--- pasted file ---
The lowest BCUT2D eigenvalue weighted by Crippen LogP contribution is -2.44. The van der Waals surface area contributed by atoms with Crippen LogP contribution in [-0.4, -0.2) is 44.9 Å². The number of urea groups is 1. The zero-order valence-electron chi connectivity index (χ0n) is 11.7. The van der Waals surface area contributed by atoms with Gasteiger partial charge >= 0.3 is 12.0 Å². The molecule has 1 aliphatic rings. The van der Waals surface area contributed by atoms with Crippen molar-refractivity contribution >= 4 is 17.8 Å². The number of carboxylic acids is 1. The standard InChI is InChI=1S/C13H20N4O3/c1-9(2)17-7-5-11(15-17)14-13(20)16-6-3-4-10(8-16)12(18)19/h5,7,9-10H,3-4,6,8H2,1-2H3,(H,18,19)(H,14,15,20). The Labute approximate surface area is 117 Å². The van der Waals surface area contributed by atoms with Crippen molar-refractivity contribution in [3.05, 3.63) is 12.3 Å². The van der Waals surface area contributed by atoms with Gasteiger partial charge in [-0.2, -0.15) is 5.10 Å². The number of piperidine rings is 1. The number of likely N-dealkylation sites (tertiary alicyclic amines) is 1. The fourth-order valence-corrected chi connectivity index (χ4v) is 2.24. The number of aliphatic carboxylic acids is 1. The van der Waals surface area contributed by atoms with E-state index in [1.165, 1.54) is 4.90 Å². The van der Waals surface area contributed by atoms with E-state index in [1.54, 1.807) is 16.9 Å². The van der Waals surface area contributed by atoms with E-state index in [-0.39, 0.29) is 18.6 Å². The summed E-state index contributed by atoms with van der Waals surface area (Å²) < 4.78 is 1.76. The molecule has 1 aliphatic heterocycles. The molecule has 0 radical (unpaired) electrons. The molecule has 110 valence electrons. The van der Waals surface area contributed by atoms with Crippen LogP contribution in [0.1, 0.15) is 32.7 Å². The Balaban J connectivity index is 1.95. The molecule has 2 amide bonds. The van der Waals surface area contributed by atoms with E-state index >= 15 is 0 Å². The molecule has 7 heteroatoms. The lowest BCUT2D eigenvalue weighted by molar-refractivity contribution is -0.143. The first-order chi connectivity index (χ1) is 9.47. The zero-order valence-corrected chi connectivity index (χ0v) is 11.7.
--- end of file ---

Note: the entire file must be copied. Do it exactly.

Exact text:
The lowest BCUT2D eigenvalue weighted by Crippen LogP contribution is -2.44. The van der Waals surface area contributed by atoms with Crippen LogP contribution in [-0.4, -0.2) is 44.9 Å². The number of urea groups is 1. The zero-order valence-electron chi connectivity index (χ0n) is 11.7. The van der Waals surface area contributed by atoms with Gasteiger partial charge >= 0.3 is 12.0 Å². The molecule has 1 aliphatic rings. The van der Waals surface area contributed by atoms with Crippen molar-refractivity contribution >= 4 is 17.8 Å². The number of carboxylic acids is 1. The standard InChI is InChI=1S/C13H20N4O3/c1-9(2)17-7-5-11(15-17)14-13(20)16-6-3-4-10(8-16)12(18)19/h5,7,9-10H,3-4,6,8H2,1-2H3,(H,18,19)(H,14,15,20). The Labute approximate surface area is 117 Å². The van der Waals surface area contributed by atoms with Crippen molar-refractivity contribution in [3.05, 3.63) is 12.3 Å². The van der Waals surface area contributed by atoms with Gasteiger partial charge in [-0.2, -0.15) is 5.10 Å². The number of piperidine rings is 1. The number of likely N-dealkylation sites (tertiary alicyclic amines) is 1. The fourth-order valence-corrected chi connectivity index (χ4v) is 2.24. The number of aliphatic carboxylic acids is 1. The van der Waals surface area contributed by atoms with E-state index in [1.165, 1.54) is 4.90 Å². The van der Waals surface area contributed by atoms with E-state index in [1.54, 1.807) is 16.9 Å². The van der Waals surface area contributed by atoms with E-state index in [-0.39, 0.29) is 18.6 Å². The summed E-state index contributed by atoms with van der Waals surface area (Å²) < 4.78 is 1.76. The molecule has 1 aliphatic heterocycles. The molecule has 0 radical (unpaired) electrons. The molecule has 110 valence electrons. The van der Waals surface area contributed by atoms with Crippen LogP contribution in [0.1, 0.15) is 32.7 Å². The Balaban J connectivity index is 1.95. The molecule has 2 amide bonds. The van der Waals surface area contributed by atoms with E-state index >= 15 is 0 Å². The molecule has 7 heteroatoms. The lowest BCUT2D eigenvalue weighted by molar-refractivity contribution is -0.143. The first-order chi connectivity index (χ1) is 9.47. The zero-order valence-corrected chi connectivity index (χ0v) is 11.7.